German firms would face billions in extra tariffs in hard Brexit: study

BERLIN (Reuters) - German firms would face extra tariffs of more than 3 billion euros ($3.4 billion) a year if Britain quits the European Union without a trade deal, and their exports to Britain might drop by up to 57 percent, Germany’s IW institute said on Tuesday.

Talks on ending four decades of Britain’s membership in the European Union have entered their final stage more than two years after Britons voted for Brexit. A hard Brexit would mean Britain leaving the bloc with no trade deal.

The BDI industry association - one of Germany’s most influential lobby groups - said a breakthrough in Brexit negotiations was needed at an Oct. 17-18 summit in Brussels.

“Otherwise there is the risk that Europe slides into a disorderly Brexit and that would cause a huge crisis,” Managing Director Joachim Lang told a news conference in Berlin.

A hard Brexit would cause huge difficulties for tens of thousands of companies in Europe and hundreds of thousands of employees in Britain and the European Union, Lang said.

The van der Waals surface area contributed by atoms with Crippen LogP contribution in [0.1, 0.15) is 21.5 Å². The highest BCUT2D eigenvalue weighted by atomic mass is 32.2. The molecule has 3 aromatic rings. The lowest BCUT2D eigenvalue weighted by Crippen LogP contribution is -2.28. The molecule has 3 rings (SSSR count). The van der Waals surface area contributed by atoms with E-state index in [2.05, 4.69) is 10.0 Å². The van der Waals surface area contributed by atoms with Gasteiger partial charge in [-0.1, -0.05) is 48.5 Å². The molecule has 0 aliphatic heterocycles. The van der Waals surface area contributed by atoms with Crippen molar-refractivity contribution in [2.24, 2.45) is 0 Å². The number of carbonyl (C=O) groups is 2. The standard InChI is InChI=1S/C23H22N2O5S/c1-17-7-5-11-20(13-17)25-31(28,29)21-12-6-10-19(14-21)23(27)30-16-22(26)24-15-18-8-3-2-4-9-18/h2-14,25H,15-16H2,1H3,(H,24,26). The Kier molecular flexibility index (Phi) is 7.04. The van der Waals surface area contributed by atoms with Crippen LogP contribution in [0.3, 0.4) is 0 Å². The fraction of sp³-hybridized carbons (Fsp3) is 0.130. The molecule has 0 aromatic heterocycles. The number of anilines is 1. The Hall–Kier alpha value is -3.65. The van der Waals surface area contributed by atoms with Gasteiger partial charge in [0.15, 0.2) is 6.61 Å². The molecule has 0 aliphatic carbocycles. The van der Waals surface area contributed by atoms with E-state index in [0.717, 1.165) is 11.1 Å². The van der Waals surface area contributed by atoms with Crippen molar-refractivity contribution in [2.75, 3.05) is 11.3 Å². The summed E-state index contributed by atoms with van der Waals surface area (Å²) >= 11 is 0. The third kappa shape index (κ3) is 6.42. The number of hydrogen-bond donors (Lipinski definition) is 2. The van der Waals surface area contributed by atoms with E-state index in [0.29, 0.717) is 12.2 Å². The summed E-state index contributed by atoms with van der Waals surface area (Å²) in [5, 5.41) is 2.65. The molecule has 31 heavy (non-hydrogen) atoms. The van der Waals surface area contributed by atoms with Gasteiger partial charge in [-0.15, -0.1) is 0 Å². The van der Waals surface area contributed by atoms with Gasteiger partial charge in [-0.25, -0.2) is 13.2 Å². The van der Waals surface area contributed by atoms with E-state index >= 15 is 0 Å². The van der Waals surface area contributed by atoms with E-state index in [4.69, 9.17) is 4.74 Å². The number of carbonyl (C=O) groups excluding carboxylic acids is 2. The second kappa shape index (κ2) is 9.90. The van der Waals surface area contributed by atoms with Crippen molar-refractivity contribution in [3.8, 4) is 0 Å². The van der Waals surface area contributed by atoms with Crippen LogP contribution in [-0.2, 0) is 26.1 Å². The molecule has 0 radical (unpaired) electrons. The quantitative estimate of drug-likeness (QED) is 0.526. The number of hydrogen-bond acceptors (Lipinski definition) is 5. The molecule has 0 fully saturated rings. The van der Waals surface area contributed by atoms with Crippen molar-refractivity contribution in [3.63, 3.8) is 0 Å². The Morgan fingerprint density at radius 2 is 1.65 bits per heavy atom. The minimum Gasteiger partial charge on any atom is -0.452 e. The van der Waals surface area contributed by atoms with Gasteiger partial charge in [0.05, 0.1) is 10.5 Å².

He noted that many companies were preparing for a hard Brexit and some wanted to suspend production in Britain from April as delivery routes could not be secured and some were moving their headquarters from Britain, adjusting their legal frameworks and looking for new transport routes.

Lang said there was no overall figure for how much companies had spent on preparing for Brexit but some individual pharmaceutical and chemical companies had spent up to 100 million pounds ($130 million) preparing for Brexit.

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A hard Brexit would affect the auto sector - which employs some 800,000 people in Germany and is the country’s biggest exporter - particularly hard as it would be hit with about 60 percent of the extra costs German companies would face, IW said.

About 5 percent of Germany’s gross domestic product depended either directly or indirectly on trade with Britain, IW said, making it the third biggest trading partner for German firms.

“That could dramatically change in the foreseeable future,” the IW study said.

Referring to a potential plunge in German exports to Britain if a hard Brexit happens, IW researcher Markos Jung said: “This horrific scenario should force politicians to act constructively.”

In the long term, a hard Brexit would probably result in price rises and a shift in Germany’s flow of goods, the IW said.

Lang said a transition period, which would only be possible with a Brexit deal, was indispensable to enable German companies to adapt to the changes to the legal framework that would come afterwards.

“A strong agreement with the EU is far more important for both sides, especially for Britain, than the remote prospect of deals with third countries,” he said.

Editing by Louise Ireland